What is Happening in the Real Estate Market?

We understand why you are wondering what is happening?
And probably what will happen in the near future.No one knows.

We found resources for a few pressing questions so that you can stay in the know!

Is the power shifting in the market?
Taylor Marr, the deputy chief economist at Redfin, says, “As sellers adjust their behavior it’s already changing the housing market.”

“The housing market isn’t crashing, but it is experiencing a hangover as it comes down from an unsustainable high,” Marr said in a statement to Insider, adding that a lot of home sellers are already beginning to drop their asking prices.

Will home prices come down quickly?
NextAdvisor produced an article this week that says, “Experts say it’s unlikely prices will drop in any significant way nationwide anytime soon. And while the rate at which home prices are rising will slow, that’ll likely come because fewer people can afford to shop in a pricier market. On a local level, individual markets might see prices come down, but experts say a big drop across the board is unlikely barring a big economic shift.”

The State of the Nation’s Housing Report


The Joint Center for Housing Studies of Harvard University published The State of the Nation’s Housing 

The report is very interesting, but a bit dense, so we compiled a few of the most interesting pieces (with page number references) below!


Housing construction at an all time high (page5)

“Single Family stats hit 1.1 million in 2021, exceeding the million-unit mark for the first time in 13 years. Multifamily starts were also at a 30-year high of 470,000 units. The last time housing production was nearly as high was 1973.”


The outlook (page 8)

“Assuming that the Federal Reserve can take runaway inflation without causing a series downturn, the near term outlook for housing demand is largely positive. Demographic shifts are favorable, unemployment is low, and wage growth remains strong. Conditions on the supply side are also encouraging, with supply-chain delays diminishing and a record number of homes set for completion in the coming months.”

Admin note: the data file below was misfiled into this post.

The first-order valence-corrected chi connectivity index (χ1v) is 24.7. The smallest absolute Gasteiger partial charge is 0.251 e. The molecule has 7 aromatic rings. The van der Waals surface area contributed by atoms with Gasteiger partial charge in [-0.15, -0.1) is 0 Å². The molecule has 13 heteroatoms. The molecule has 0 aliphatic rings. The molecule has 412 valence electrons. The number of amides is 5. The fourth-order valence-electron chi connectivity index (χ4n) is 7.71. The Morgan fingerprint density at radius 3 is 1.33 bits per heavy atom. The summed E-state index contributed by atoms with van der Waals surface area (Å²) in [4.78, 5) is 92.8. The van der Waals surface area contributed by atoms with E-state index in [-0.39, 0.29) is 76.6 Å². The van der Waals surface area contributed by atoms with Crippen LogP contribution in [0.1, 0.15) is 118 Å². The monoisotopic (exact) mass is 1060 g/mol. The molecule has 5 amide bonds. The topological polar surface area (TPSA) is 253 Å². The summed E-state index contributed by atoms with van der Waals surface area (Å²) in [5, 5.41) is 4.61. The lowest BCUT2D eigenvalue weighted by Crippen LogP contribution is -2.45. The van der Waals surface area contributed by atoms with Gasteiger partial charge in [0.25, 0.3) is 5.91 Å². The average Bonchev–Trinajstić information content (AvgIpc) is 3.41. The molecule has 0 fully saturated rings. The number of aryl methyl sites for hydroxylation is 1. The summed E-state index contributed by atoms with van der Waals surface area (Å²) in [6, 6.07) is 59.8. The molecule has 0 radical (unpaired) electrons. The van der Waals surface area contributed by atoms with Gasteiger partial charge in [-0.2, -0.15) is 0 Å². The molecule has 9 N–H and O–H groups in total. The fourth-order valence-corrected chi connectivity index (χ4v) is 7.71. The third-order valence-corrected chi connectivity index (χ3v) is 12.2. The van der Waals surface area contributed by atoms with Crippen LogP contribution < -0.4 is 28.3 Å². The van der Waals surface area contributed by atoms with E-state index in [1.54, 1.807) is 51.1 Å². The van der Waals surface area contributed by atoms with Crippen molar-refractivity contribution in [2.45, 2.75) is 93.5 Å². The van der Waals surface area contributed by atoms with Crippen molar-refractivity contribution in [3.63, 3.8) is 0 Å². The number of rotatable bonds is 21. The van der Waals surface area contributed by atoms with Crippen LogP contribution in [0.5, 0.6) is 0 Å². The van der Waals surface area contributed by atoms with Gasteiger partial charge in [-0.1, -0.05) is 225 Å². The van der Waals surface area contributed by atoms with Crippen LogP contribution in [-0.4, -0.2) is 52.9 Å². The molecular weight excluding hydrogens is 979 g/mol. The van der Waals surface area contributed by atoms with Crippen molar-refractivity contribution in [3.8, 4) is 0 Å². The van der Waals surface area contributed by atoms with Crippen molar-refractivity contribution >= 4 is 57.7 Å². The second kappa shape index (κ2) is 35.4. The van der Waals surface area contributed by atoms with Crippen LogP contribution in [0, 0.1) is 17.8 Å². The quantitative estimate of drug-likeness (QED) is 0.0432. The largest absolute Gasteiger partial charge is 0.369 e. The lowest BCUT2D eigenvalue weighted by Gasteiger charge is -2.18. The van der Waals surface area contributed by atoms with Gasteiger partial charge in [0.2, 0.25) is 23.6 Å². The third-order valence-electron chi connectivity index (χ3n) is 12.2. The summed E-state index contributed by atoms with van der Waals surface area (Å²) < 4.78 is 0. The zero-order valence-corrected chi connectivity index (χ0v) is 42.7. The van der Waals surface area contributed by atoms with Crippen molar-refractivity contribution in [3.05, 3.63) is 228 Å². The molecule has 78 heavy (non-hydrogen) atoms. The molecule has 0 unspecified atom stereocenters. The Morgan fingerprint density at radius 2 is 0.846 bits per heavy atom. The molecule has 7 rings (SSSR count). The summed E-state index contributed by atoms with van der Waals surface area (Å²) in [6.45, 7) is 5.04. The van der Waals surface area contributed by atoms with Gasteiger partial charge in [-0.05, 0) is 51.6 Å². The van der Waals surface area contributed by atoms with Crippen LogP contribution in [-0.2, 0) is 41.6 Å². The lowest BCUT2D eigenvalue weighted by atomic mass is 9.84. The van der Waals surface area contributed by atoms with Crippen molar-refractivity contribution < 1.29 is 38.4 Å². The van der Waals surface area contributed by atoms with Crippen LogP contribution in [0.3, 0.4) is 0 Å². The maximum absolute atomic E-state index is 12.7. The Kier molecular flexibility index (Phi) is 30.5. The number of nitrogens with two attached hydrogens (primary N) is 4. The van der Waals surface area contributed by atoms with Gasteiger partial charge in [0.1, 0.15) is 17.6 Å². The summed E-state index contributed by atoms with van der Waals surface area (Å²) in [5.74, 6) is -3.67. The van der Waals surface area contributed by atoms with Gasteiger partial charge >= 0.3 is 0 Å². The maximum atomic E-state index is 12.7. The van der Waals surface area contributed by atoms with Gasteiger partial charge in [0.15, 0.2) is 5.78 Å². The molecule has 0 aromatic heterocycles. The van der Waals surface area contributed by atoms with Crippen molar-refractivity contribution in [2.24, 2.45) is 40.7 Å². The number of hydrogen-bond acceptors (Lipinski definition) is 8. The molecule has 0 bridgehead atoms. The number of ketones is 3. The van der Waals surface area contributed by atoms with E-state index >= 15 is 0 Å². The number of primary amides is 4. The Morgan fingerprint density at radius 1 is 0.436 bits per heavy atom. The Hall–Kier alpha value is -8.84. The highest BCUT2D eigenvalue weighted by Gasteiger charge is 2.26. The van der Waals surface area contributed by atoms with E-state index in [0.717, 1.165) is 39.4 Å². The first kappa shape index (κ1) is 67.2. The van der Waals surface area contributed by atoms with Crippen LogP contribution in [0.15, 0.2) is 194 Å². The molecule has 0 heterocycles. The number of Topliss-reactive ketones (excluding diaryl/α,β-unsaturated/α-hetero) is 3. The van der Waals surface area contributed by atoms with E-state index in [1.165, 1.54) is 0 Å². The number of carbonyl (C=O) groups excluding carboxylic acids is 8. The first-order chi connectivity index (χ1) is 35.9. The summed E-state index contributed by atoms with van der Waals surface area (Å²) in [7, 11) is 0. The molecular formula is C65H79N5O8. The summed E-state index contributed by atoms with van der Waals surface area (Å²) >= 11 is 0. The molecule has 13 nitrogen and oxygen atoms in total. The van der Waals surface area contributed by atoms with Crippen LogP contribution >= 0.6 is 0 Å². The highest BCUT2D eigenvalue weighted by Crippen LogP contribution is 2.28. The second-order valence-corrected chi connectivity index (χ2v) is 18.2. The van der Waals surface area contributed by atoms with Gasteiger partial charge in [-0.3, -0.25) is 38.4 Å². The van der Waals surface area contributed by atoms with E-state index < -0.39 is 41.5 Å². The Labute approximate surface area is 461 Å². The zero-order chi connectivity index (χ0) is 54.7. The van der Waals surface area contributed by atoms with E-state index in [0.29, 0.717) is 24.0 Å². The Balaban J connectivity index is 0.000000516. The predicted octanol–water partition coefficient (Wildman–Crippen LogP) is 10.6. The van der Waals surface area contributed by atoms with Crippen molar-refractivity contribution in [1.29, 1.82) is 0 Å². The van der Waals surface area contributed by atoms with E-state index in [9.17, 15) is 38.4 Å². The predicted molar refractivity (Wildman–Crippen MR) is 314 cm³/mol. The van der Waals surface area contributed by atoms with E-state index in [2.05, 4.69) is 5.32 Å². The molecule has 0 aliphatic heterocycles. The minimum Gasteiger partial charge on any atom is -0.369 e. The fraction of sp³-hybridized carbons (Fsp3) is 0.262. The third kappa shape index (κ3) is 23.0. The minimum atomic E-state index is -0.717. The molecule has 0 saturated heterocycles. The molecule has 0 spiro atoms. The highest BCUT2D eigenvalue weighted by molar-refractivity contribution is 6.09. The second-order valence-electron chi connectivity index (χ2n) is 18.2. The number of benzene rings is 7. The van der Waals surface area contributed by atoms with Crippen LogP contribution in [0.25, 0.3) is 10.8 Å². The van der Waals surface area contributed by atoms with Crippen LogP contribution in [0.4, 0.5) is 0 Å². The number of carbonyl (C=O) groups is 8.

Home Price Appreciation Set New Records in the Past Year (Page 9)


“This song trajectory left home prices 38.6% above their early 2020 level and more than double the 2012 low. Indeed nominal home prices stood 59.5% above the mid-2000s peak early this year while the real home prices were up 14.4%.”

For sale inventory at an all time low (page 11)

“Fewer existing homes were available for sale in January 2022 than at any point since the late 1990s.


Home Equity Growth (page 27)


Housing Challenges (page 37)

Section 6 of the The State of the Nation’s Housing  presents some of the challenges we may face in the future.


Click here to read the entire State of the Nation’s Housing Report.

Five Steps to Making an Excellent Buying Decision

This week we partnered with Fairway Independent Mortgage in Knoxville, TN to answer the question “How do I make an excellent buying decision in this market?”

Branch Manager, Corey Freels shares his opinion with us:

According to a recent Gallup poll , only 30% of Americans believe it’s a “good time” to buy a home, while 69% of Americans believe it’s a “bad time”.  What’s perhaps more interesting is 7 in 10 Americans believe home prices will rise in their local areas… and as a whole, Americans believe real estate is the best long-term investment.

If 70% of us believe prices will continue to rise, and as a whole we believe housing to be the best long-term investment, then why do we also believe it’s a bad time to buy? 

Does something feel amiss here to you, too?

Well, if you work in the real estate industry OR you’ve waded into the treacherous waters of homebuying over the past two years, this might not surprise you all that much.  Interest rates are at their highest level in 13 years. 

Home prices are up 20% year over year nationally. Goodness, one study reports that half of Americans physically cried  at one point or more during the process. 


So, why in the world would we dip our toe into the housing market right now?? 

What was my greatest fear during the last two years of cheap mortgage rates, crippling supply, and a buying frenzy?  It was that we were subsequently pricing an entire generation (or more) out of owning their own home.